The New Era of Loss Mitigation

To put it bluntly, the housing market crash which began in 2007 turned everyone upside down - borrowers, lenders, investors, servicers - everyone.  Lenders struggled with managing a surge in delinquencies in a declining market.  Servicers struggled with a surge in active loss mitigation work, a decline in resources to address the problem, and new regulatory agency and stifling regulations enacted in response to the crisis.  But at the center, homeowners faced the prospect of losing their homes under a system they had little control over and which they believed to be at best, extremely unfair; at worst, criminal. And no one has gone to jail for it. 

In response, the Federal government proposed a number of loan modification programs designed to prevent foreclosure.  Many lenders adopted similar proprietary loan modification programs to assist their troubled borrowers.  All agreed that modifying loans and getting borrowers to re-perform was the best way to staunch the bleeding of housing crisis and was in everyone’s best interest.

However, eight years after the housing market crash and amid positive housing reports for 2015, millions of American homeowners are still in trouble and are in danger of losing their homes.  According to RealtyTrac’s U.S. Home Equity & Underwater Report for the fourth quarter of 2014, over 7 million homeowners (13 percent) still have combined loan amounts exceeding their property’s worth by at least 25 percent.  Nearly 4.5 million borrowers (8.3 percent) are delinquent or in foreclosure.

Last year, only 489,000 borrowers received loan modifications to keep them in their homes.  This is a decrease of nearly 36% from 2013.  With a surge of home equity lines of credit scheduled to reset in the coming year, even more delinquencies are likely.

For the non-performing note investor in a buy-and-modify investment strategy, there is often disconnect between the overly-regulated servicer that seeks to collect from the borrower, and the borrower who has lost hope and faith in the system.   Too often, real and meaningful loan modification offers are ignored as a result of a servicer’s ineffective loss mitigation program and the borrower’s fear and mistrust.  The solution at the institutional level, at least according to Hope Now (www.hopenow.com), an alliance between counselors, mortgage companies, investors, and other mortgage market participants, is mediation. HUD approved housing counselors and nonprofit consumer groups can be an important bridge to connect borrowers with their loan servicers and help them to understand one another.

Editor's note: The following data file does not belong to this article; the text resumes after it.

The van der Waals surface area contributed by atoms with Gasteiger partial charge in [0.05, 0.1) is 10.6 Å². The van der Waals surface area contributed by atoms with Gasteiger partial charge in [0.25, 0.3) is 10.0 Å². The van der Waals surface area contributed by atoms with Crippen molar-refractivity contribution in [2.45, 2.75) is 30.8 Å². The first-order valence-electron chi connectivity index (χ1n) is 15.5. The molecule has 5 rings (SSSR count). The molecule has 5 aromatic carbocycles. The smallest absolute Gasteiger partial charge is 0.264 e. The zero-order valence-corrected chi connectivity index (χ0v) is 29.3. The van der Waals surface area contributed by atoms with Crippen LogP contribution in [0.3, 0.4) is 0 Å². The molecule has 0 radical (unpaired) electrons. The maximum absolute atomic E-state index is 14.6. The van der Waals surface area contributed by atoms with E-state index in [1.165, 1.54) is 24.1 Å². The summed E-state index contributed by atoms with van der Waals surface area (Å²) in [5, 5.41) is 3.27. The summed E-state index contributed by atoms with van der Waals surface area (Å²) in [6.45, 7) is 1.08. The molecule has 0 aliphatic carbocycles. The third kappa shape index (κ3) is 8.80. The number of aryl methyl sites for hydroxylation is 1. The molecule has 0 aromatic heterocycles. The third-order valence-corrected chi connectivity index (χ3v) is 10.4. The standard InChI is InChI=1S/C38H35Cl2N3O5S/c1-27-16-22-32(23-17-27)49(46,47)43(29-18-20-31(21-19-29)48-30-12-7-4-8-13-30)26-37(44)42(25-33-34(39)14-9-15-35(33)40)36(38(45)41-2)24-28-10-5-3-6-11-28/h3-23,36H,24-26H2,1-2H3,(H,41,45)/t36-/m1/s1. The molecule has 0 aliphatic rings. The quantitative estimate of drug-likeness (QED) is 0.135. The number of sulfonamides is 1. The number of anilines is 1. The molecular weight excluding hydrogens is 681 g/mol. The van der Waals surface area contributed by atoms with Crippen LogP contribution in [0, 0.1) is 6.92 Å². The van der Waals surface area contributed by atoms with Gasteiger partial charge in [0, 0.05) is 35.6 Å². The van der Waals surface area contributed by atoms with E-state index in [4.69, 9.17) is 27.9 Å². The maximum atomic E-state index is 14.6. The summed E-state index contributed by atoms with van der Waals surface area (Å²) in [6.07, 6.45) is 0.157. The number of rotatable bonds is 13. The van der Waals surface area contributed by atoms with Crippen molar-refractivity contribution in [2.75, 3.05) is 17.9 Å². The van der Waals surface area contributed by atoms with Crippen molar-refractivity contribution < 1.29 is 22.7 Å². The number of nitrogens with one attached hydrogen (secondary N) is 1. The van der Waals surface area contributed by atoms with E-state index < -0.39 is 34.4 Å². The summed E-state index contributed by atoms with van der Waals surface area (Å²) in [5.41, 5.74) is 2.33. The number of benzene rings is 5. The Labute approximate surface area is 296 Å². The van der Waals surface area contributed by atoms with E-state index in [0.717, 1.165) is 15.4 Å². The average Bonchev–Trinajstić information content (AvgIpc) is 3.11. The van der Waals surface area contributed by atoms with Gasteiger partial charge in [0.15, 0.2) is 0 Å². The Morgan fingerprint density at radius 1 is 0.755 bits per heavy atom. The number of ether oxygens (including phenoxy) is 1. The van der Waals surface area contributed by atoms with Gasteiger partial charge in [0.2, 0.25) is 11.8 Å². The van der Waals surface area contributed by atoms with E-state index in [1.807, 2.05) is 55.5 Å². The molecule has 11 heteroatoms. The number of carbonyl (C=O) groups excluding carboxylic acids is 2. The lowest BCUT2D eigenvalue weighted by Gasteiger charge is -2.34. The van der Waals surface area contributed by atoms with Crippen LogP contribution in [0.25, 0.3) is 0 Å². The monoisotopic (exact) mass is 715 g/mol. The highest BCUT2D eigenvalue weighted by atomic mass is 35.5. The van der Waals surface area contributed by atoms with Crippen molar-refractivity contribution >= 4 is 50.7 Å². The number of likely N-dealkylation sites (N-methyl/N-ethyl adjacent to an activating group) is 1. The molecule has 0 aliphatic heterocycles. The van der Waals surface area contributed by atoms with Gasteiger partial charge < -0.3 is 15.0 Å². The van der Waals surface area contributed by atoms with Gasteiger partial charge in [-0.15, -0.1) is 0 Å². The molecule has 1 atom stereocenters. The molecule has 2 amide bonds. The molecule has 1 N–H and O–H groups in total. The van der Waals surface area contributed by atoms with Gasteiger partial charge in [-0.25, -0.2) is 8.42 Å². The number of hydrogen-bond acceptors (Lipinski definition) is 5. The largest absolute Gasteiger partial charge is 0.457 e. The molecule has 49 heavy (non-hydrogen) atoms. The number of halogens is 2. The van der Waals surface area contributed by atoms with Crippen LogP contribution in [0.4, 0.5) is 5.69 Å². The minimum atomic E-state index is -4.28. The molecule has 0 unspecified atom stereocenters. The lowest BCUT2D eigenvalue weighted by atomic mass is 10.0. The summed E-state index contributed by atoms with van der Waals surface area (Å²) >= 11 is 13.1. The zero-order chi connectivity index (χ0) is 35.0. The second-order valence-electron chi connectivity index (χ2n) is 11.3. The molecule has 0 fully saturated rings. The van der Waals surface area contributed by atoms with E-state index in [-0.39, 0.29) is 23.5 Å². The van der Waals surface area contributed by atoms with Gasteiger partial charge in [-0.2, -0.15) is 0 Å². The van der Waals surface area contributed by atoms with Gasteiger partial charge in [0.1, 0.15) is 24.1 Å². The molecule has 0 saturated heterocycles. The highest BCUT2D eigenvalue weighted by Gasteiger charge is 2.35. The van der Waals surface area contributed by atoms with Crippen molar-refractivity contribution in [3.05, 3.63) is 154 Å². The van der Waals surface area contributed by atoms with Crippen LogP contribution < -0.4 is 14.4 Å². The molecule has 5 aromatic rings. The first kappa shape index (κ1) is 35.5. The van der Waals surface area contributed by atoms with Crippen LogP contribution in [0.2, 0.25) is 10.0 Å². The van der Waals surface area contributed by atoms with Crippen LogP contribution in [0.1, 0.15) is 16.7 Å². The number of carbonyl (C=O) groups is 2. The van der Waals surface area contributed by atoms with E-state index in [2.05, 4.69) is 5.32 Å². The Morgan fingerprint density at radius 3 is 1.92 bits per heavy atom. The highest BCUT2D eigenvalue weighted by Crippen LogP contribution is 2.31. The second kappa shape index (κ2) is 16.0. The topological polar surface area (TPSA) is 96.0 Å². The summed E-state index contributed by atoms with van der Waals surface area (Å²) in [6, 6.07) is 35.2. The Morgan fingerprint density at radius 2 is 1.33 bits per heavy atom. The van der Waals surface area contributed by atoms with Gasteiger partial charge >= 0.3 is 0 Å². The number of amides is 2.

But how can a borrower and servicer begin the dialogue if they are not even speaking to each other?  Nothing puts more fear into the hearts of many homeowners than a notice in the mail from their mortgage servicer filled with language they don't understand.  Upon receipt, most are paralyzed by fear not knowing which way to turn. 

If that message of reconciliation is instead delivered by the nonprofit counselor directly, the borrower’s fear is mitigated and we can all move towards effective solutions that keep borrowers in their homes and the investor’s mortgage being paid.

By partnering with groups like ours, mortgage lenders and servicers can improve their outreach to struggling homeowners as well as prospective new homebuyers.  We understand them and you, and can serve as an olive branch to mold long term relationships.